As for silver, the action week’s action looked like the following:
The red line which represents the net speculative positions of money managers, showed an increase in the net-long silver speculator position as their total net position increased by around 10,000 contracts from a net speculative short position to a net long position of 37,000.
Our Take and What This Means for Investors
Last week our position in gold and silver was Neutral-Bearish, which turned out to be fairly accurate as despite the mid-week gains and touching $1300 per ounce, gold ended the week slightly lower by around 0.25% - a big chunk of that due to Friday’s swoon.
In terms of this upcoming week, we think the big event last week was the ouster of Trump adviser Steve Bannon. While Bannon will continue to fight for the Trump agenda, his release suggests to us that the administration will become more orthodox and less unpredictable (and market-moving). Of course, we don’t know for sure but for the next few weeks we think we’ll see a bit of calm on the political scene – until the debt debates take center stage in September.
Without the political headlines driving uncertainty in markets, the other non-political factors should come into play for gold and silver - in our view there should be some caution. Demand across Asia is weak on higher prices as discounts in India widen to $13 per ounce – the highest in 11 months. In both China and Hong Kong premiums also continue to fall – suggesting Chinese consumers are a bit price sensitive at these levels.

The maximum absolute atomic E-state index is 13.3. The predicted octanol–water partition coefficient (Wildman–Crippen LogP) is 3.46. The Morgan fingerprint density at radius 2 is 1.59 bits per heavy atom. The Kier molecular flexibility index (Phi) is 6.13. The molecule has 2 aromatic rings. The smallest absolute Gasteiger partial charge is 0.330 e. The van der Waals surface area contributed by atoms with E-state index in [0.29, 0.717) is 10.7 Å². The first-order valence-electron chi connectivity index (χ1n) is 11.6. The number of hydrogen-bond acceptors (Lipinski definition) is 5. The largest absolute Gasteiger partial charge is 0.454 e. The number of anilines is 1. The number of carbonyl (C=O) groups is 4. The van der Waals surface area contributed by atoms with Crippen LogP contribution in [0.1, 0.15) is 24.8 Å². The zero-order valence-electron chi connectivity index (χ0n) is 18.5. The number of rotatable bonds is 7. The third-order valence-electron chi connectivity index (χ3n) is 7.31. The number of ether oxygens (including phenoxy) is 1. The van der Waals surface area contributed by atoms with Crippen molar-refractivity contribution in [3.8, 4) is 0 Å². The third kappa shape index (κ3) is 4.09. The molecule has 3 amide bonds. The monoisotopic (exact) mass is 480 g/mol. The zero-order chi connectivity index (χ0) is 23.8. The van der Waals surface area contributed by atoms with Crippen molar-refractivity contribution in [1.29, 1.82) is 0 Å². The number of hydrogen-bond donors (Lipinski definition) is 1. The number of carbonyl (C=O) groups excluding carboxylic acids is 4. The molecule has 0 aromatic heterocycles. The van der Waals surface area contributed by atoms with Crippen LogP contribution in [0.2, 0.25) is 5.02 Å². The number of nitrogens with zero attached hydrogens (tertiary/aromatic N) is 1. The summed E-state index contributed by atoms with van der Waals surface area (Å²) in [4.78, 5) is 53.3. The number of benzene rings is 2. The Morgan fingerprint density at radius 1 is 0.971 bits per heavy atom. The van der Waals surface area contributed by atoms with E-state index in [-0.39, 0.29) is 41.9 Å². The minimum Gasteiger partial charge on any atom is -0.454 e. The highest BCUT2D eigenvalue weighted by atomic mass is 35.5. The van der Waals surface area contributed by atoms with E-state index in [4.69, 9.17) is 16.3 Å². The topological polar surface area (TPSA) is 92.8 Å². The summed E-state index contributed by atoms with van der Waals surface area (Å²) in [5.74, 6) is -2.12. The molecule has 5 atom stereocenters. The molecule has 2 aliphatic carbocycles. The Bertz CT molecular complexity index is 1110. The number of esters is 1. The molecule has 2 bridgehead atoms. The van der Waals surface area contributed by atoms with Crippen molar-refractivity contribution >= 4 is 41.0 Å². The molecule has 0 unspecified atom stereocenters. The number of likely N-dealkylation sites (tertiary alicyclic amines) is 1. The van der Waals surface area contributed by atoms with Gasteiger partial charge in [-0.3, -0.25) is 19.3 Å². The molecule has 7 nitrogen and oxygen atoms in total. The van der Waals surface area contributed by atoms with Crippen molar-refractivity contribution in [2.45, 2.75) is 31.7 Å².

Additionally, looking at the COT report we are very concerned about the extremely low levels of shorts – the 16,916-outstanding speculative short contracts is the lowest SINCE 2014. The short ratio of 7.93% is also extremely low and suggests that that market is imbalanced in terms of future opinion on the gold price.
The contrarian position here is undoubtedly the short side, and without strong physical demand, we would need to see continued significant political and geopolitical events to keep investors buying – any letup may see the short position pickup and drive late buying longs to sell.
Thus, investors need to be extremely careful here and we expect some weakness in gold simply because it’s going to take larger and larger events to keep the gold price rising with such weak physical demand and such one-sided (bullish) investor positions. In fact, the only real bullish factor for gold that we see right now is the debt ceiling debates, and we think the firing of Bannon may suggest a less confrontational position for the Trump administration on this issue.
That’s very little room for error and we think it is prudent to change our short-term stance on gold from Neutral-Bearish to Bearish.
We know that the clear majority of readers will disagree with us especially considering Kitco’s recent survey titled “Wall St., Main St. Look For Gold To Keep On Shining”:
For the upcoming week then we are more confident in seeing a drop-in gold than last week, as the risk-reward in gold clearly favors caution here. Investors should prudently lighten up on gold and silver positions in the ETF’s (SPDR Gold Trust ETF (NYSEARCA:GLD), iShares Silver Trust (SLV), Sprott Physical Silver Trust (PSLV), and ETFS Physical Swiss Gold Trust ETF, etc).
Disclosure: I am/we are long SGOL, SIVR.
I wrote this article myself, and it expresses my own opinions. I am not receiving compensation for it (other than from Seeking Alpha). I have no business relationship with any company whose stock is mentioned in this article.